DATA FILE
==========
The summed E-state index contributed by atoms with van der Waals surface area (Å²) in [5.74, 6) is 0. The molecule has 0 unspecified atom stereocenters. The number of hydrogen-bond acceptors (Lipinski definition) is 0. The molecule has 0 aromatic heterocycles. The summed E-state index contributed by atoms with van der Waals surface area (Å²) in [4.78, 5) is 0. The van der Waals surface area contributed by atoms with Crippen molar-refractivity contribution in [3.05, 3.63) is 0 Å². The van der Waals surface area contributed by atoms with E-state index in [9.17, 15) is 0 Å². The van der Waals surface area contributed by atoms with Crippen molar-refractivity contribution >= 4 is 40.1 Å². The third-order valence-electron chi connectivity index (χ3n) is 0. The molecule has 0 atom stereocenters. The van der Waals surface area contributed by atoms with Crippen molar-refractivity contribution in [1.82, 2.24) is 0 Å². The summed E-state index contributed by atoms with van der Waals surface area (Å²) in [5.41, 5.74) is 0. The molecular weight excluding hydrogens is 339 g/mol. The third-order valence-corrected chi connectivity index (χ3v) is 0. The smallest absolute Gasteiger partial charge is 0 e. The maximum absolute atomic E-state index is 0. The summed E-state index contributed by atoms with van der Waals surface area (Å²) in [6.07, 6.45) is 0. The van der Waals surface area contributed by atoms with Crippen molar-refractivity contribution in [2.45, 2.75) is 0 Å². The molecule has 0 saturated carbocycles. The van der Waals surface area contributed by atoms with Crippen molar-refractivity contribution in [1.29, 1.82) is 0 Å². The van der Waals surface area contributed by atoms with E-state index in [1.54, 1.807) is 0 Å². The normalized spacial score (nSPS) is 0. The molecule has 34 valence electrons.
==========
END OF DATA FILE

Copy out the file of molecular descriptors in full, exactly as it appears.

The summed E-state index contributed by atoms with van der Waals surface area (Å²) in [5.74, 6) is 0. The molecule has 0 unspecified atom stereocenters. The number of hydrogen-bond acceptors (Lipinski definition) is 0. The molecule has 0 aromatic heterocycles. The summed E-state index contributed by atoms with van der Waals surface area (Å²) in [4.78, 5) is 0. The van der Waals surface area contributed by atoms with Crippen molar-refractivity contribution in [3.05, 3.63) is 0 Å². The van der Waals surface area contributed by atoms with E-state index in [9.17, 15) is 0 Å². The van der Waals surface area contributed by atoms with Crippen molar-refractivity contribution >= 4 is 40.1 Å². The third-order valence-electron chi connectivity index (χ3n) is 0. The molecule has 0 atom stereocenters. The van der Waals surface area contributed by atoms with Crippen molar-refractivity contribution in [1.82, 2.24) is 0 Å². The summed E-state index contributed by atoms with van der Waals surface area (Å²) in [5.41, 5.74) is 0. The molecular weight excluding hydrogens is 339 g/mol. The third-order valence-corrected chi connectivity index (χ3v) is 0. The smallest absolute Gasteiger partial charge is 0 e. The maximum absolute atomic E-state index is 0. The summed E-state index contributed by atoms with van der Waals surface area (Å²) in [6.07, 6.45) is 0. The van der Waals surface area contributed by atoms with Crippen molar-refractivity contribution in [2.45, 2.75) is 0 Å². The molecule has 0 saturated carbocycles. The van der Waals surface area contributed by atoms with Crippen molar-refractivity contribution in [1.29, 1.82) is 0 Å². The van der Waals surface area contributed by atoms with E-state index in [1.54, 1.807) is 0 Å². The normalized spacial score (nSPS) is 0. The molecule has 34 valence electrons.